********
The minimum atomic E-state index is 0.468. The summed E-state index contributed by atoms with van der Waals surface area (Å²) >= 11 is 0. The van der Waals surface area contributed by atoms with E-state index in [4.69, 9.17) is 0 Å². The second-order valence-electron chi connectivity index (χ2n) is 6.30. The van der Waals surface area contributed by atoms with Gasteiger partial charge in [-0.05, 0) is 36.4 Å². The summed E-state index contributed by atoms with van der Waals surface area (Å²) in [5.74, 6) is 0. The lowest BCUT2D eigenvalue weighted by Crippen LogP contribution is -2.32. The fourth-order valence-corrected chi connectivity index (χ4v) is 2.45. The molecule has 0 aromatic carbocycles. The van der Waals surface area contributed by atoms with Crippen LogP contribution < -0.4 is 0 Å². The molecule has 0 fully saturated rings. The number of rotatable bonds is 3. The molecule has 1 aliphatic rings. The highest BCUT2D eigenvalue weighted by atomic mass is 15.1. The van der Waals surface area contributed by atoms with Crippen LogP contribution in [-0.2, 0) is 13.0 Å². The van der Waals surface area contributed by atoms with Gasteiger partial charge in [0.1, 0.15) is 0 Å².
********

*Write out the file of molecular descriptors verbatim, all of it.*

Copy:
The minimum atomic E-state index is 0.468. The summed E-state index contributed by atoms with van der Waals surface area (Å²) >= 11 is 0. The van der Waals surface area contributed by atoms with E-state index in [4.69, 9.17) is 0 Å². The second-order valence-electron chi connectivity index (χ2n) is 6.30. The van der Waals surface area contributed by atoms with Gasteiger partial charge in [-0.05, 0) is 36.4 Å². The summed E-state index contributed by atoms with van der Waals surface area (Å²) in [5.74, 6) is 0. The lowest BCUT2D eigenvalue weighted by Crippen LogP contribution is -2.32. The fourth-order valence-corrected chi connectivity index (χ4v) is 2.45. The molecule has 0 aromatic carbocycles. The van der Waals surface area contributed by atoms with Crippen LogP contribution < -0.4 is 0 Å². The molecule has 0 fully saturated rings. The number of rotatable bonds is 3. The molecule has 1 aliphatic rings. The highest BCUT2D eigenvalue weighted by atomic mass is 15.1. The van der Waals surface area contributed by atoms with Crippen LogP contribution in [-0.2, 0) is 13.0 Å². The van der Waals surface area contributed by atoms with Gasteiger partial charge in [0.1, 0.15) is 0 Å².